The feelings I described to you at the beginning of the article are those of people with social anxiety disorder. That is, their symptoms apply to most social events and functions in almost every area of life. I suffered from social anxiety myself for twenty years before I ever saw the term or read about its symptoms in a book. (The first book that specifically dealt with social phobia was not published until the 1990's.)

As with all problems, everyone with social anxiety has slightly different secondary symptoms. Some people, for example, cannot write in public because they fear people are watching and their hand will shake. Others are very introverted and they find it too difficult to hold down a job. Still others have severe anxiety about eating or drinking in the presence of other people. Some people with social anxiety feel that a certain part of their body (such as the face or neck) are particularly "strange looking" and vulnerable to being stared at. Others experience a muscle spasm (usually around the neck and shoulders) and it becomes the center of their focus ---"it's so embarrassing that if someone sees it I will be humiliated forever!"

One thing that all socially anxious people share is the knowledge that their thoughts and fears are basically irrational. That is, people with social anxiety know that others are really not critically judging or evaluating them all the time. They understand that people are not trying to embarrass or humiliate them. They realize that their thoughts and feelings are somewhat exaggerated and irrational. Yet, despite this rational knowledge, they still continue to feel differently.

It is these automatic "feelings" and thoughts that occur around social situations that must be met and conquered in therapy. Usually these anxious feelings are tied to thoughts that are entwined in a vicious cycle of negative expectations and negative appraisals. It is a catch-22 situation: there is no way out without the appropriate therapy.

Here comes the good part.

How can social anxiety be treated? Many therapeutic methods have been studied, but cognitive-behavioral therapy is the only modality that has been shown to work effectively. In fact, treatment of social anxiety through cognitive-behavioral methods has the capacity to produce long-lasting, permanent relief from the anxiety-laden world of social anxiety.

Social anxiety responds to relatively short-term therapy, depending on the severity of the condition. I have seen significant progress in just twelve individual sessions, although most people respond better with sixteen to twenty-four meetings. To overcome social anxiety, completion of a behavioral therapy group is also essential (when people feel ready for this and not before).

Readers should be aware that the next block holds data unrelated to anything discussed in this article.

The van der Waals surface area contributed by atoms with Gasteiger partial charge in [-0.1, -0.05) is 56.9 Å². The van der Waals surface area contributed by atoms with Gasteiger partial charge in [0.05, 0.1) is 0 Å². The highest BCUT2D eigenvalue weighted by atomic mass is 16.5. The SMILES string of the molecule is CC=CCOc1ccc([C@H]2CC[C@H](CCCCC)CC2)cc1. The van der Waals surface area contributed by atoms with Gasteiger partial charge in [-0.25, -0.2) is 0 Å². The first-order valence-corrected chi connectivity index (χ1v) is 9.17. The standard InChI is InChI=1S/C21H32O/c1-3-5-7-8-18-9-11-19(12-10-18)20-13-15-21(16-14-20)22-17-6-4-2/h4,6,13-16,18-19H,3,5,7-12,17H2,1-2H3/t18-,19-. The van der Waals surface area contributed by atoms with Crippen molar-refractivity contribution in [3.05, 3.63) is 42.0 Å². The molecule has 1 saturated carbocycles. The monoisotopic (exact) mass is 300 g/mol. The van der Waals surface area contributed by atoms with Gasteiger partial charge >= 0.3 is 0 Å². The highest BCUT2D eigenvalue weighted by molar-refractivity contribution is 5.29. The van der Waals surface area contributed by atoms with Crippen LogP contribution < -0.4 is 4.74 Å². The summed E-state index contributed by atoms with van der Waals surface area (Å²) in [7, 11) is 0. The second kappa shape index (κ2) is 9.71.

What socially anxious people do not need is years and years of therapy or counseling. You can't be "counseled" out of social phobia. In fact, socially anxious people who are taught to "analyze" and "ruminate" over their problems usually make their social anxiety and fears much worse, which in turn leads to depression, which just reinforces the fact that "I will never get better". (Shudder...this statement does NOT have to be true.)

THERE IS A BETTER LIFE FOR ALL PEOPLE WITH SOCIAL ANXIETY. Without treatment, social anxiety is a torturous and horrible emotional problem; with treatment, its bark is worse than its bite. Add to this that current research is clear that cognitive-behavioral therapy is highly successful in the treatment of social anxiety. In fact, the people who are unsuccessful are the ones who are not persistent in their practice and who won't stick with simple methods and techniques at home. They are the ones who give up.

If a person is motivated to end the years and years of crippling anxiety, then cognitive-behavioral treatment provides the methods, techniques, and strategies that come together to lessen the anxiety and make the world a much more enjoyable place.

Many of us have been through the crippling fears and constant anxiety that social phobia produces -- and have come out healthier and happier on the other side. You can too.

---Thomas A. Richards, Ph.D.
Psychologist
----------------------
Triggering Symptoms: People with social anxiety usually experience significant distress in the following situations:

Being introduced to other people
Being teased or criticized
Being the center of attention
Social situations where the person exhibits excessive self-consciousness
Being watched or observed while doing something
Having to say something in a formal, public situation
Meeting people in authority ("important people/authority figures")
Feeling insecure and out of place in social situations ("I don?t know what to say.")
Embarrassing easily (e.g., blushing)
Meeting other peoples? eyes
Swallowing, writing, talking, making phone calls if in public

This list is not a complete list of symptoms -- other symptoms may be associated with social anxiety as well.

Emotional Symptoms: The feelings that accompany social anxiety include anxiety, intense fear, nervousness, automatic negative thinking cycles, racing heart, blushing, excessive sweating, dry throat and mouth, trembling, and muscle twitches.